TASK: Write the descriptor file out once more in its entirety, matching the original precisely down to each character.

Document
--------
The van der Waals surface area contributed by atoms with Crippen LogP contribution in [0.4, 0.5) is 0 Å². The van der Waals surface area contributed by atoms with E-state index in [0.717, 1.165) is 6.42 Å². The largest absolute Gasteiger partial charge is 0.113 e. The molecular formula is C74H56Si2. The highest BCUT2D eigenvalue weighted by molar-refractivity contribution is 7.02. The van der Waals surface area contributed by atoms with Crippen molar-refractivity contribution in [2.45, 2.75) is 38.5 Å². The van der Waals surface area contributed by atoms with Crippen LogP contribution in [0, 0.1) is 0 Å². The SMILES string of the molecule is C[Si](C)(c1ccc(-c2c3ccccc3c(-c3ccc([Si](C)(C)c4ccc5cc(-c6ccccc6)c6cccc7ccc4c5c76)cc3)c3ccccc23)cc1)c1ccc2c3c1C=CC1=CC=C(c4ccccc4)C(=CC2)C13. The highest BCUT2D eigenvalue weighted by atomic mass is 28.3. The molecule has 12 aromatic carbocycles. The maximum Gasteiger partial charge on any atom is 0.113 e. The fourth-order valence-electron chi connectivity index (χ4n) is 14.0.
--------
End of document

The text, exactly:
The van der Waals surface area contributed by atoms with Crippen LogP contribution in [0.4, 0.5) is 0 Å². The van der Waals surface area contributed by atoms with E-state index in [0.717, 1.165) is 6.42 Å². The largest absolute Gasteiger partial charge is 0.113 e. The molecular formula is C74H56Si2. The highest BCUT2D eigenvalue weighted by molar-refractivity contribution is 7.02. The van der Waals surface area contributed by atoms with Crippen molar-refractivity contribution in [2.45, 2.75) is 38.5 Å². The van der Waals surface area contributed by atoms with Crippen LogP contribution in [0, 0.1) is 0 Å². The SMILES string of the molecule is C[Si](C)(c1ccc(-c2c3ccccc3c(-c3ccc([Si](C)(C)c4ccc5cc(-c6ccccc6)c6cccc7ccc4c5c76)cc3)c3ccccc23)cc1)c1ccc2c3c1C=CC1=CC=C(c4ccccc4)C(=CC2)C13. The highest BCUT2D eigenvalue weighted by atomic mass is 28.3. The molecule has 12 aromatic carbocycles. The maximum Gasteiger partial charge on any atom is 0.113 e. The fourth-order valence-electron chi connectivity index (χ4n) is 14.0.